LONDON — For more than two months, Prime Minister Boris Johnson has floundered in his response to the coronavirus — abandoning widespread testing, dragging his feet on imposing a lockdown, leaving nursing homes unprotected, and muddling his message about how to reopen the British economy.
But it took a rogue 260-mile car trip by Mr. Johnson’s closest adviser to turn the tide of public opinion against him.
The outcry over Mr. Johnson’s chief adviser, Dominic Cummings, showed no signs of abating on Tuesday, as a junior minister in Mr. Johnson’s government resigned in protest and several additional lawmakers from his Conservative Party called on the prime minister to dismiss Mr. Cummings, taking the total number of those who have gone public against him to more than 35.
Two new polls showed a sharp erosion of public support for Mr. Johnson and a wall of opposition for his aide.
The image of a powerful government official flouting the lockdown rules that Downing Street enforces on everyone else has struck a nerve in a way that Britain’s haphazard response to the virus has not. Unlike the mysteries of epidemiology or the technical details of testing, Mr. Cummings’s decision to decamp for his parents’ house in Durham, in the north of England, when others were confined in their homes, is easy to understand.
“I have constituents who didn’t get to say goodbye to loved ones; families who could not mourn together; people who didn’t visit sick relatives because they followed the guidance of the government,” observed Douglas Ross, the under secretary of state for Scotland, in his resignation statement.
“I cannot in good faith tell them they were all wrong and one senior adviser to the government was right,” he said.
Mr. Johnson showed no signs of abandoning Mr. Cummings, offering such an unequivocal defense, analysts said, that it likely forecloses the possibility of opening an inquiry into his conduct — one way the prime minister could have appeased critics.
He risked his political capital to send his aide out to the garden at 10 Downing Street on Monday to mount an unrepentant defense of his actions. Mr. Cummings said that with his wife showing symptoms of the virus and him fearing he would soon contract it, he wanted to line up care for his 4-year-old child with relatives in Durham.
On Tuesday, the British media remorselessly dissected Mr. Cummings’s account. They zeroed in on his claim that after he arrived in Durham and was bedridden for several days there, he drove to a scenic town more than 20 miles away to test his eyesight, which he said had been impaired by his illness, before embarking on the long journey back to London. The visit coincided with the birthday of Mr. Cummings’s wife.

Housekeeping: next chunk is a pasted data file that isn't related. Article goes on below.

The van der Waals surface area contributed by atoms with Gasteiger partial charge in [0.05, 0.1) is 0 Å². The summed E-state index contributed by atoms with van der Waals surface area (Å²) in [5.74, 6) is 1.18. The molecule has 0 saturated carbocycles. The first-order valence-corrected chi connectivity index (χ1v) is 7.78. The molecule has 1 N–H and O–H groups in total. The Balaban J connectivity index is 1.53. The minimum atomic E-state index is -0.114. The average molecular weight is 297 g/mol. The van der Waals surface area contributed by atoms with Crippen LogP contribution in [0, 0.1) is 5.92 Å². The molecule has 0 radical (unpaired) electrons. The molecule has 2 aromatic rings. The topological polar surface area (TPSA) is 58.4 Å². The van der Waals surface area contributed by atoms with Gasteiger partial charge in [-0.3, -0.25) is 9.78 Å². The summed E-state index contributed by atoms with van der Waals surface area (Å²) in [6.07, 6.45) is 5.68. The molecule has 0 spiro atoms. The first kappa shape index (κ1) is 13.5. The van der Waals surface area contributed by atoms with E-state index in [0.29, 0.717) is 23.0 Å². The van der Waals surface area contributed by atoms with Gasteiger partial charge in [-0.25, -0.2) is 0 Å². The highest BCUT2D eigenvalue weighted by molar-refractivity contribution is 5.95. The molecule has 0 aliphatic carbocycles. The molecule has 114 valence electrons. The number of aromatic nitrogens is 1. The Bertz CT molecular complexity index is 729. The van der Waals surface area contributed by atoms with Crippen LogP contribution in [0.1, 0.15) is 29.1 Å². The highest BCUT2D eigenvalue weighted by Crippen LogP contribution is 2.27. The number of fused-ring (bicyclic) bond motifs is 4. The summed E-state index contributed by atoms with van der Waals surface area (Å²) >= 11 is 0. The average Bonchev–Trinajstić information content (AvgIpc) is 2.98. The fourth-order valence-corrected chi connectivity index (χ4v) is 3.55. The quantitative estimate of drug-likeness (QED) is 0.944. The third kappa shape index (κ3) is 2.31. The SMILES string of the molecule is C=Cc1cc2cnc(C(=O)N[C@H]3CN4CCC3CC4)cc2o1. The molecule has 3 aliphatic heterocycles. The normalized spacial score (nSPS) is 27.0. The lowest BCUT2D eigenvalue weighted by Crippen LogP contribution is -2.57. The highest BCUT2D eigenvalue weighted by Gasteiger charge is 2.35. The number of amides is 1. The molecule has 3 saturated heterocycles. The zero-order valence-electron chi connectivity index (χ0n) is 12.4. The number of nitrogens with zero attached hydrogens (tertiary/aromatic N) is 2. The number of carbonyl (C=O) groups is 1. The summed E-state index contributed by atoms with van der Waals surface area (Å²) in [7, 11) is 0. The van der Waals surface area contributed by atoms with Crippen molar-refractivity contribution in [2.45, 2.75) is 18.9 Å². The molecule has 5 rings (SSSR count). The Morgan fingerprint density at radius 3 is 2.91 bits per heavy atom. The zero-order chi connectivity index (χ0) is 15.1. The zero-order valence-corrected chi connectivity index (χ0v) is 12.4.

Kay Burley, an anchor at Sky News, pressed an ally of Mr. Cummings’s, Michael Gove, on whether people with damaged eyesight should “get in a car and drive half an hour with your 4-year-old strapped in the back.” Mr. Gove, a senior Cabinet minister, allowed that Mr. Cummings could have skipped the excursion to the town, Barnard Castle, and driven straight to London.
That ordinary Britons were consumed by the picayune details of an unelected political strategist’s personal travels, on a day when new government statistics suggested that the death toll from the coronavirus was closing in on 50,000, showed why the Cummings affair poses such a threat to Mr. Johnson. It goes beyond the normal din of politics to become a topic for dinner table conversation.
In British parlance, it is a story with “cut through.”
“Sixty-five million of us have been locked up for weeks,” said Jonathan Powell, a former chief of staff to Prime Minister Tony Blair, “and this guy has the cheek to break the rules he created and then tell us he acted reasonably. That has a completely electric effect.”
Mr. Cummings’s effort to explain himself rallied his supporters, who include most prominent cabinet ministers, but failed to turn the tide either among other lawmakers or, apparently, the general public.
A poll by the market research firm, YouGov, taken after Monday’s news conference, found that 71 percent of respondents believed Mr. Cummings violated government rules in traveling to Durham, and 59 percent believed he should resign.
Mr. Johnson’s numbers have taken a hit as well. Another survey, by the polling firm Savanta ComRes, found that his approval rating plunged 20 percentage points in the last four days and now stands in negative territory for the first time since his landslide election victory in December.
For all of Mr. Johnson’s struggles in handling the coronavirus, the British public had been patient with him. His ratings surged after he imposed the lockdown on March 23 and peaked when he was admitted to an intensive care unit with the virus on April 8. After he was released from the hospital, and the spotlight shifted to Britain’s mounting death toll, his support began to weaken.
Frequently Asked Questions and Advice
Updated May 26, 2020
How can I protect myself while flying?
If air travel is unavoidable, there are some steps you can take to protect yourself. Most important: Wash your hands often, and stop touching your face. If possible, choose a window seat. A study from Emory University found that during flu season, the safest place to sit on a plane is by a window, as people sitting in window seats had less contact with potentially sick people. Disinfect hard surfaces. When you get to your seat and your hands are clean, use disinfecting wipes to clean the hard surfaces at your seat like the head and arm rest, the seatbelt buckle, the remote, screen, seat back pocket and the tray table. If the seat is hard and nonporous or leather or pleather, you can wipe that down, too. (Using wipes on upholstered seats could lead to a wet seat and spreading of germs rather than killing them.)
What are the symptoms of coronavirus?